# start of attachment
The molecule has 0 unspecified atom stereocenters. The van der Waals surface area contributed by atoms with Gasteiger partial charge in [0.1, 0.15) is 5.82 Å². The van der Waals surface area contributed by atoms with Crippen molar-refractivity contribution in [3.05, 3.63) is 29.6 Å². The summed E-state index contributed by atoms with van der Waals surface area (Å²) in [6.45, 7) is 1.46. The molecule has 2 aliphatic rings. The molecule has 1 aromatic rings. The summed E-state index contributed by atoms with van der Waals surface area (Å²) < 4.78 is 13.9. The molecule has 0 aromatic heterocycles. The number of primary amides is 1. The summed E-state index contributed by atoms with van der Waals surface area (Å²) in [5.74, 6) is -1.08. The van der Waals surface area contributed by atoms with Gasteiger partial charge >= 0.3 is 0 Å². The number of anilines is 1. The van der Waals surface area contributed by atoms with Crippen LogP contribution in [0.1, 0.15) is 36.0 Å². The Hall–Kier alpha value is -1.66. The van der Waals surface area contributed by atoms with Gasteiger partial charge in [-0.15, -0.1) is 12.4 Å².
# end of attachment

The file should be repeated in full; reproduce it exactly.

The molecule has 0 unspecified atom stereocenters. The van der Waals surface area contributed by atoms with Gasteiger partial charge in [0.1, 0.15) is 5.82 Å². The van der Waals surface area contributed by atoms with Crippen molar-refractivity contribution in [3.05, 3.63) is 29.6 Å². The summed E-state index contributed by atoms with van der Waals surface area (Å²) in [6.45, 7) is 1.46. The molecule has 2 aliphatic rings. The molecule has 1 aromatic rings. The summed E-state index contributed by atoms with van der Waals surface area (Å²) < 4.78 is 13.9. The molecule has 0 aromatic heterocycles. The number of primary amides is 1. The summed E-state index contributed by atoms with van der Waals surface area (Å²) in [5.74, 6) is -1.08. The van der Waals surface area contributed by atoms with Gasteiger partial charge >= 0.3 is 0 Å². The number of anilines is 1. The van der Waals surface area contributed by atoms with Crippen LogP contribution in [0.1, 0.15) is 36.0 Å². The Hall–Kier alpha value is -1.66. The van der Waals surface area contributed by atoms with Gasteiger partial charge in [-0.15, -0.1) is 12.4 Å².